1Huntington Porter, minister at Rye, N.H. (Langdon B. Parsons, History of the Town of Rye, New Hampshire, From Its Discovery and Settlement to December 31, 1903, Concord, N.H., 1905, p. 498).

2John White Jr., Haverhill merchant and shopkeeper and older brother of JQA’s future classmate Leonard (Sibley-Shipton, Harvard Graduates description begins John Langdon Sibley and Clifford K. Shipton, Biographical Sketches of Graduates of Harvard University in Cambridge, Massachusetts, Cambridge and Boston, 1873- . description ends , 17:672–673).


Dined at Mr. White’s. His Son and Mr. Soughton with their Ladies, were there. Spent all the afternoon; and when I return’d home, I found, B. Duncan, and her two Brothers with, our sweet Nancy, who play’d with James, as amiably and as innocently, as if they were both in their first or second lustre. Betsey was reading, the Night Thoughts, and I recommended to her perusal the 5th and 6th. Satires of the Love of fame the universal Passion.1 Mr. and Mrs. Shaw went over in the afternoon, and paid the wedding visit to Mrs. Allen, who is in high spirits, as indeed she well may be for if Expectation makes the blessing dear she has had enough of it. Mr. Porter spent the Evening with Mr. Shaw.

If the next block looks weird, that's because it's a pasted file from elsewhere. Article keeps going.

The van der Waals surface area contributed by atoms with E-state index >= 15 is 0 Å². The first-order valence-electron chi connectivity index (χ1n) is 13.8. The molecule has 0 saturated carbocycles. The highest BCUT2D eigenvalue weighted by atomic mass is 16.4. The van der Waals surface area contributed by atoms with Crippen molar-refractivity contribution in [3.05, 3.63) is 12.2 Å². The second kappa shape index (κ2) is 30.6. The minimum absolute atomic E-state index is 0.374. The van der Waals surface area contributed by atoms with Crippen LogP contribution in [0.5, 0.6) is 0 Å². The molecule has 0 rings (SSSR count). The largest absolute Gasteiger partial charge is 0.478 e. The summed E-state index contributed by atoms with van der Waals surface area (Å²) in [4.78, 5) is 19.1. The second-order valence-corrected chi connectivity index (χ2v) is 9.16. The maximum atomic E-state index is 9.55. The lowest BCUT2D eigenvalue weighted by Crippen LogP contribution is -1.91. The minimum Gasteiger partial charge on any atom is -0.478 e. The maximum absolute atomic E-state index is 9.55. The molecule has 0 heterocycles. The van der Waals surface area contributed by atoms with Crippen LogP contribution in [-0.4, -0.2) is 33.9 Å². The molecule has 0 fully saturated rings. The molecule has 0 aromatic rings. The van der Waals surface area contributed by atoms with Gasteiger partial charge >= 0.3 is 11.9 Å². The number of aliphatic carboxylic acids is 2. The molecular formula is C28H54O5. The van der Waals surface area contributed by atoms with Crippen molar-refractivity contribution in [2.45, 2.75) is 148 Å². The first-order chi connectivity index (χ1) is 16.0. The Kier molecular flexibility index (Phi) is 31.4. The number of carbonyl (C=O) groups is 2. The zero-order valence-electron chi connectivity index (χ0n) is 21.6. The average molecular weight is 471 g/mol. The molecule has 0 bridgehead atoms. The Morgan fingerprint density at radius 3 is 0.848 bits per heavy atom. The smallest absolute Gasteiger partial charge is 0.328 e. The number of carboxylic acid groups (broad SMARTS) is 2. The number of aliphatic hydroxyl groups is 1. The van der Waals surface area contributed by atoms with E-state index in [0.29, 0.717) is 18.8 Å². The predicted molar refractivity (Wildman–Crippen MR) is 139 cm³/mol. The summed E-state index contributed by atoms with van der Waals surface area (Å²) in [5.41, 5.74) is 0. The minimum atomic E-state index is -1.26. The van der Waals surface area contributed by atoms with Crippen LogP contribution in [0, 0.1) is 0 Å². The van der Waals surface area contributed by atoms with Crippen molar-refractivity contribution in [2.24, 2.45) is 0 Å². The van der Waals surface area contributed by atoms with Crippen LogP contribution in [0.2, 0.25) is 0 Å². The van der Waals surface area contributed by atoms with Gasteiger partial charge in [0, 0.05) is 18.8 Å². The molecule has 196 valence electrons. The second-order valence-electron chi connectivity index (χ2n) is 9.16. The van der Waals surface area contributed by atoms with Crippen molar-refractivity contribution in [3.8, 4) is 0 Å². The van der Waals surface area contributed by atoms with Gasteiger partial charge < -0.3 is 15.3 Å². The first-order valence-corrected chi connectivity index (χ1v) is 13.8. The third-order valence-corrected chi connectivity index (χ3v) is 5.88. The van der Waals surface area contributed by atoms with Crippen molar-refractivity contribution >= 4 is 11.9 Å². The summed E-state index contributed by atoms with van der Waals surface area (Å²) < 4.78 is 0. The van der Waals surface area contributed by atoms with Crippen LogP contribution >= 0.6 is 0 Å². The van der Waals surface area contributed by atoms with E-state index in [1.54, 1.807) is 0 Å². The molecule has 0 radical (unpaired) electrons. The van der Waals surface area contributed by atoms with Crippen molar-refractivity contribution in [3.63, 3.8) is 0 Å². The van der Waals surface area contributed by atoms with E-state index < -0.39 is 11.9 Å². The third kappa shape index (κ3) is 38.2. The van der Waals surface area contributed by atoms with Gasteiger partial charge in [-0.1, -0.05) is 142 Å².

1Edward Young, The Complaint: Or, Night Thoughts on Life, Death, and Immortality, London, 1745, and his Love of Fame, The Universal Passion, In Seven Characteristic Satires, London, 1728. The fifth and sixth satires are “on women.”


Mr. Thaxter return’d from his journey this Evening. He had a very disagreeable time to-day; as the greatest part of it, has been very Rainy. But with such special calls as he has here the Weather must be no impediment to travelling: he brought a number of Letters from Braintree,1 and some books for me.

1Letters to JQA, if any, have not been found.


Both our Sermons were from the Psalms. In the morning, LXXVIII. 52. But made his own People to go forth like sheep, and guided them in the wilderness like a flock. After Dinner XVI. 8. I have set the Lord always before me; because he is at my right hand, I shall not be moved. There are two sorts of preaching: the one, doctrinal, the other, practical. The latter is generally considered as the most useful, and I believe really is. The abstruse points of religion, have so long been disputed upon, that it is probable every argument that can be of any use on either side, has been repeatedly offered; and the preacher can do little more than give his own opinion. But of our moral duties we can never be too often reminded, and for the most part, we require to have them continually told us. Spent part of the Evening at Mr. White’s. Mr. Thaxter, Mr. T. Osgood, and the young Captain were there. Mr. Osgood, and I were very sociable together; it was the first Time, I have had any Conversation with him. I was told my friend W. Warren, had return’d from Lisbon, and arrived at Boston last Wednesday.